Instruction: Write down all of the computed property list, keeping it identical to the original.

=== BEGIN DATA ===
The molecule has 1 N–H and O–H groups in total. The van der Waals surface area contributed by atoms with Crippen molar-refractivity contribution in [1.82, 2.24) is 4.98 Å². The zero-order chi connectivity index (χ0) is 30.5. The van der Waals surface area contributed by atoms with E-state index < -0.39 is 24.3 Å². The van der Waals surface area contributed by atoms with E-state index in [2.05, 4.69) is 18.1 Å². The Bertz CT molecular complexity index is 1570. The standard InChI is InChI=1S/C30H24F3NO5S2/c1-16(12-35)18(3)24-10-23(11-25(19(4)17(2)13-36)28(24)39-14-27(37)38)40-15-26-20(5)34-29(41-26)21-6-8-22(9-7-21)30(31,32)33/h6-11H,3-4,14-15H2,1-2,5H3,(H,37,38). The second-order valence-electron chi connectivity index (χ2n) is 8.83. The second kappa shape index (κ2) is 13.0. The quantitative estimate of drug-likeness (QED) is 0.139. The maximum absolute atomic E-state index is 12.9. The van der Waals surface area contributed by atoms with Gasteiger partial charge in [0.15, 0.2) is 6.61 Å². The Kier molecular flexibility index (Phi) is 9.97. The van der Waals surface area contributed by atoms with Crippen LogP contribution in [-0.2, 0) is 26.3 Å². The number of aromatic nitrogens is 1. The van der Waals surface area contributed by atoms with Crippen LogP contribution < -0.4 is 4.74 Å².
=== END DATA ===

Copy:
The molecule has 1 N–H and O–H groups in total. The van der Waals surface area contributed by atoms with Crippen molar-refractivity contribution in [1.82, 2.24) is 4.98 Å². The zero-order chi connectivity index (χ0) is 30.5. The van der Waals surface area contributed by atoms with E-state index < -0.39 is 24.3 Å². The van der Waals surface area contributed by atoms with E-state index in [2.05, 4.69) is 18.1 Å². The Bertz CT molecular complexity index is 1570. The standard InChI is InChI=1S/C30H24F3NO5S2/c1-16(12-35)18(3)24-10-23(11-25(19(4)17(2)13-36)28(24)39-14-27(37)38)40-15-26-20(5)34-29(41-26)21-6-8-22(9-7-21)30(31,32)33/h6-11H,3-4,14-15H2,1-2,5H3,(H,37,38). The second-order valence-electron chi connectivity index (χ2n) is 8.83. The second kappa shape index (κ2) is 13.0. The quantitative estimate of drug-likeness (QED) is 0.139. The maximum absolute atomic E-state index is 12.9. The van der Waals surface area contributed by atoms with Gasteiger partial charge in [0.15, 0.2) is 6.61 Å². The Kier molecular flexibility index (Phi) is 9.97. The van der Waals surface area contributed by atoms with Crippen LogP contribution in [-0.2, 0) is 26.3 Å². The number of aromatic nitrogens is 1. The van der Waals surface area contributed by atoms with Crippen LogP contribution < -0.4 is 4.74 Å².